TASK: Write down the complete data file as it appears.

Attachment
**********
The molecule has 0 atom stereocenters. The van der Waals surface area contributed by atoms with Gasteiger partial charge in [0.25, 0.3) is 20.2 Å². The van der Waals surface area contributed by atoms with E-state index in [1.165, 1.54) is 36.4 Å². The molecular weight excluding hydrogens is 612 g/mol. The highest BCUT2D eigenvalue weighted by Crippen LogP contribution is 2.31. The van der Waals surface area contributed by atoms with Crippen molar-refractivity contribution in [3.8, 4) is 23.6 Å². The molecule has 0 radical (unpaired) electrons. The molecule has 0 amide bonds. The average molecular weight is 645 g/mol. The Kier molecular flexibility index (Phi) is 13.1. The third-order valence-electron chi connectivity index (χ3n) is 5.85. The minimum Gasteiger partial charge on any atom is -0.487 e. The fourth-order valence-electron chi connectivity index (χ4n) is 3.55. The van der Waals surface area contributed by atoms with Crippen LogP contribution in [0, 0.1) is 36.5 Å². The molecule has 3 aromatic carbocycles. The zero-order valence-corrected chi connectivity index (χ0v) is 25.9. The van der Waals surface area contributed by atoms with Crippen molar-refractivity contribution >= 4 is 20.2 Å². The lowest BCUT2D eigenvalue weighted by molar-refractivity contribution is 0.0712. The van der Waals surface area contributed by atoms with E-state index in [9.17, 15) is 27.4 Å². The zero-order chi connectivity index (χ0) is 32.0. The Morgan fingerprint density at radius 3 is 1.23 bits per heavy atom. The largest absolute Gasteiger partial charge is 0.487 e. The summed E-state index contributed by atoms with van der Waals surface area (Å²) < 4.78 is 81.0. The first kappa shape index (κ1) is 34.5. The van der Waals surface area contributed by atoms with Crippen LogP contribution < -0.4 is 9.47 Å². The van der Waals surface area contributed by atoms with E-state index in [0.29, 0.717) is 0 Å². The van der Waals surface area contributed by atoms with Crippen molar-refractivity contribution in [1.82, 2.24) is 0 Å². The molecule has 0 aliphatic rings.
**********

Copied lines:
The molecule has 0 atom stereocenters. The van der Waals surface area contributed by atoms with Gasteiger partial charge in [0.25, 0.3) is 20.2 Å². The van der Waals surface area contributed by atoms with E-state index in [1.165, 1.54) is 36.4 Å². The molecular weight excluding hydrogens is 612 g/mol. The highest BCUT2D eigenvalue weighted by Crippen LogP contribution is 2.31. The van der Waals surface area contributed by atoms with Crippen molar-refractivity contribution in [3.8, 4) is 23.6 Å². The molecule has 0 radical (unpaired) electrons. The molecule has 0 amide bonds. The average molecular weight is 645 g/mol. The Kier molecular flexibility index (Phi) is 13.1. The third-order valence-electron chi connectivity index (χ3n) is 5.85. The minimum Gasteiger partial charge on any atom is -0.487 e. The fourth-order valence-electron chi connectivity index (χ4n) is 3.55. The van der Waals surface area contributed by atoms with Crippen LogP contribution in [0, 0.1) is 36.5 Å². The molecule has 3 aromatic carbocycles. The zero-order valence-corrected chi connectivity index (χ0v) is 25.9. The van der Waals surface area contributed by atoms with Crippen molar-refractivity contribution >= 4 is 20.2 Å². The lowest BCUT2D eigenvalue weighted by molar-refractivity contribution is 0.0712. The van der Waals surface area contributed by atoms with E-state index in [9.17, 15) is 27.4 Å². The zero-order chi connectivity index (χ0) is 32.0. The Morgan fingerprint density at radius 3 is 1.23 bits per heavy atom. The largest absolute Gasteiger partial charge is 0.487 e. The summed E-state index contributed by atoms with van der Waals surface area (Å²) < 4.78 is 81.0. The first kappa shape index (κ1) is 34.5. The van der Waals surface area contributed by atoms with Crippen LogP contribution < -0.4 is 9.47 Å². The van der Waals surface area contributed by atoms with E-state index in [0.29, 0.717) is 0 Å². The van der Waals surface area contributed by atoms with Crippen molar-refractivity contribution in [1.82, 2.24) is 0 Å². The molecule has 0 aliphatic rings.